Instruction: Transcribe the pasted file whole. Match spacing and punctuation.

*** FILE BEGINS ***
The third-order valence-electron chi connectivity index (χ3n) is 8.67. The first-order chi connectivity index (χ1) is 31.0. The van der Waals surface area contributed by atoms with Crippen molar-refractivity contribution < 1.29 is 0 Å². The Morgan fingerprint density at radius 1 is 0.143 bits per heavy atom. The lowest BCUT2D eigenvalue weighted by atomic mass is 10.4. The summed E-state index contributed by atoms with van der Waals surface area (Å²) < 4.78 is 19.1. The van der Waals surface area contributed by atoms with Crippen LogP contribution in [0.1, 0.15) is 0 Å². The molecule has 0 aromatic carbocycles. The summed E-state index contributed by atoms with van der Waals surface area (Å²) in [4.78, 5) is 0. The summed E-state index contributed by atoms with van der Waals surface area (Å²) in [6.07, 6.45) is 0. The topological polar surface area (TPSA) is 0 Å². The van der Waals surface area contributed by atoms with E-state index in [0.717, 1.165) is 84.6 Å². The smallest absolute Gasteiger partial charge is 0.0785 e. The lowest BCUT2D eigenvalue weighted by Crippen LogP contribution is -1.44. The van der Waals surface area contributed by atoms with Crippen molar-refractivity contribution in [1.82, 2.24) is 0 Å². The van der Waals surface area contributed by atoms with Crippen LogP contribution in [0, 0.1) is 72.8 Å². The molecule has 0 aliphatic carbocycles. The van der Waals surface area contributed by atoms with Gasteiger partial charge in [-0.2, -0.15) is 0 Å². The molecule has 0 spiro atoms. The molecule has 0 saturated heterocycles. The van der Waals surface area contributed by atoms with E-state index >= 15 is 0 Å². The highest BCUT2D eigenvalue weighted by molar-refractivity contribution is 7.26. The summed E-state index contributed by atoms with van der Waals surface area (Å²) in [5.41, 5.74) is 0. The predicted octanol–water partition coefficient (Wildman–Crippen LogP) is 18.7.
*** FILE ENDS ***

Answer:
The third-order valence-electron chi connectivity index (χ3n) is 8.67. The first-order chi connectivity index (χ1) is 31.0. The van der Waals surface area contributed by atoms with Crippen molar-refractivity contribution < 1.29 is 0 Å². The Morgan fingerprint density at radius 1 is 0.143 bits per heavy atom. The lowest BCUT2D eigenvalue weighted by atomic mass is 10.4. The summed E-state index contributed by atoms with van der Waals surface area (Å²) < 4.78 is 19.1. The van der Waals surface area contributed by atoms with Crippen LogP contribution in [0.1, 0.15) is 0 Å². The molecule has 0 aromatic carbocycles. The summed E-state index contributed by atoms with van der Waals surface area (Å²) in [4.78, 5) is 0. The summed E-state index contributed by atoms with van der Waals surface area (Å²) in [6.07, 6.45) is 0. The topological polar surface area (TPSA) is 0 Å². The van der Waals surface area contributed by atoms with E-state index in [0.717, 1.165) is 84.6 Å². The smallest absolute Gasteiger partial charge is 0.0785 e. The lowest BCUT2D eigenvalue weighted by Crippen LogP contribution is -1.44. The van der Waals surface area contributed by atoms with Crippen molar-refractivity contribution in [1.82, 2.24) is 0 Å². The van der Waals surface area contributed by atoms with Crippen LogP contribution in [0, 0.1) is 72.8 Å². The molecule has 0 aliphatic carbocycles. The van der Waals surface area contributed by atoms with Gasteiger partial charge in [-0.2, -0.15) is 0 Å². The molecule has 0 spiro atoms. The molecule has 0 saturated heterocycles. The van der Waals surface area contributed by atoms with E-state index >= 15 is 0 Å². The highest BCUT2D eigenvalue weighted by molar-refractivity contribution is 7.26. The summed E-state index contributed by atoms with van der Waals surface area (Å²) in [5.41, 5.74) is 0. The predicted octanol–water partition coefficient (Wildman–Crippen LogP) is 18.7.